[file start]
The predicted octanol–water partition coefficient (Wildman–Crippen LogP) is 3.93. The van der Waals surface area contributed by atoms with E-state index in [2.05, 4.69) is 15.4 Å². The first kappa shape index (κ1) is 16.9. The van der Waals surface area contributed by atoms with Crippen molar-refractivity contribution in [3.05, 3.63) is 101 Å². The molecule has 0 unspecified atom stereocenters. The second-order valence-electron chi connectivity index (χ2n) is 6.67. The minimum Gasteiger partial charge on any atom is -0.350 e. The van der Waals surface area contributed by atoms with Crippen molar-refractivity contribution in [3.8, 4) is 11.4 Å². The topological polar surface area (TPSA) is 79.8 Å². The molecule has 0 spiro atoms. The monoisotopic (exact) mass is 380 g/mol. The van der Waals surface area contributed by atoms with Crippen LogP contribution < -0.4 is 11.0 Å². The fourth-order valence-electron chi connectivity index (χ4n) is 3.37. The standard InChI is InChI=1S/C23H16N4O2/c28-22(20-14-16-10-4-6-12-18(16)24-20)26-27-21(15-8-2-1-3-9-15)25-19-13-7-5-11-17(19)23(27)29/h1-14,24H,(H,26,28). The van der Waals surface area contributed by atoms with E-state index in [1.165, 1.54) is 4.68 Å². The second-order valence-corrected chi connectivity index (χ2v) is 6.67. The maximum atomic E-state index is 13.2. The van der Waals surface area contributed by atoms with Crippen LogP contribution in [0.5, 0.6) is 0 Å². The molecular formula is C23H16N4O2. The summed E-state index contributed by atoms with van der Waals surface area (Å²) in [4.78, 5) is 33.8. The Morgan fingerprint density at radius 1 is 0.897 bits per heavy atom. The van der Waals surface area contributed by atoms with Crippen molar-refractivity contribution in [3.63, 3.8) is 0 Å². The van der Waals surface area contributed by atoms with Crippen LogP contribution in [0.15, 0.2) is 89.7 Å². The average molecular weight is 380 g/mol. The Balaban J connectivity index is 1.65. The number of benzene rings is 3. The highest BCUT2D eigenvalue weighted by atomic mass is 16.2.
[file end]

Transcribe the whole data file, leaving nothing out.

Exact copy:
The predicted octanol–water partition coefficient (Wildman–Crippen LogP) is 3.93. The van der Waals surface area contributed by atoms with E-state index in [2.05, 4.69) is 15.4 Å². The first kappa shape index (κ1) is 16.9. The van der Waals surface area contributed by atoms with Crippen molar-refractivity contribution in [3.05, 3.63) is 101 Å². The molecule has 0 unspecified atom stereocenters. The second-order valence-electron chi connectivity index (χ2n) is 6.67. The minimum Gasteiger partial charge on any atom is -0.350 e. The van der Waals surface area contributed by atoms with Crippen molar-refractivity contribution in [3.8, 4) is 11.4 Å². The topological polar surface area (TPSA) is 79.8 Å². The molecule has 0 spiro atoms. The monoisotopic (exact) mass is 380 g/mol. The van der Waals surface area contributed by atoms with Crippen LogP contribution < -0.4 is 11.0 Å². The fourth-order valence-electron chi connectivity index (χ4n) is 3.37. The standard InChI is InChI=1S/C23H16N4O2/c28-22(20-14-16-10-4-6-12-18(16)24-20)26-27-21(15-8-2-1-3-9-15)25-19-13-7-5-11-17(19)23(27)29/h1-14,24H,(H,26,28). The van der Waals surface area contributed by atoms with E-state index in [1.165, 1.54) is 4.68 Å². The second-order valence-corrected chi connectivity index (χ2v) is 6.67. The maximum atomic E-state index is 13.2. The van der Waals surface area contributed by atoms with Crippen LogP contribution in [0.5, 0.6) is 0 Å². The molecular formula is C23H16N4O2. The summed E-state index contributed by atoms with van der Waals surface area (Å²) in [4.78, 5) is 33.8. The Morgan fingerprint density at radius 1 is 0.897 bits per heavy atom. The van der Waals surface area contributed by atoms with Crippen molar-refractivity contribution in [3.63, 3.8) is 0 Å². The van der Waals surface area contributed by atoms with Crippen LogP contribution in [0.15, 0.2) is 89.7 Å². The average molecular weight is 380 g/mol. The Balaban J connectivity index is 1.65. The number of benzene rings is 3. The highest BCUT2D eigenvalue weighted by atomic mass is 16.2.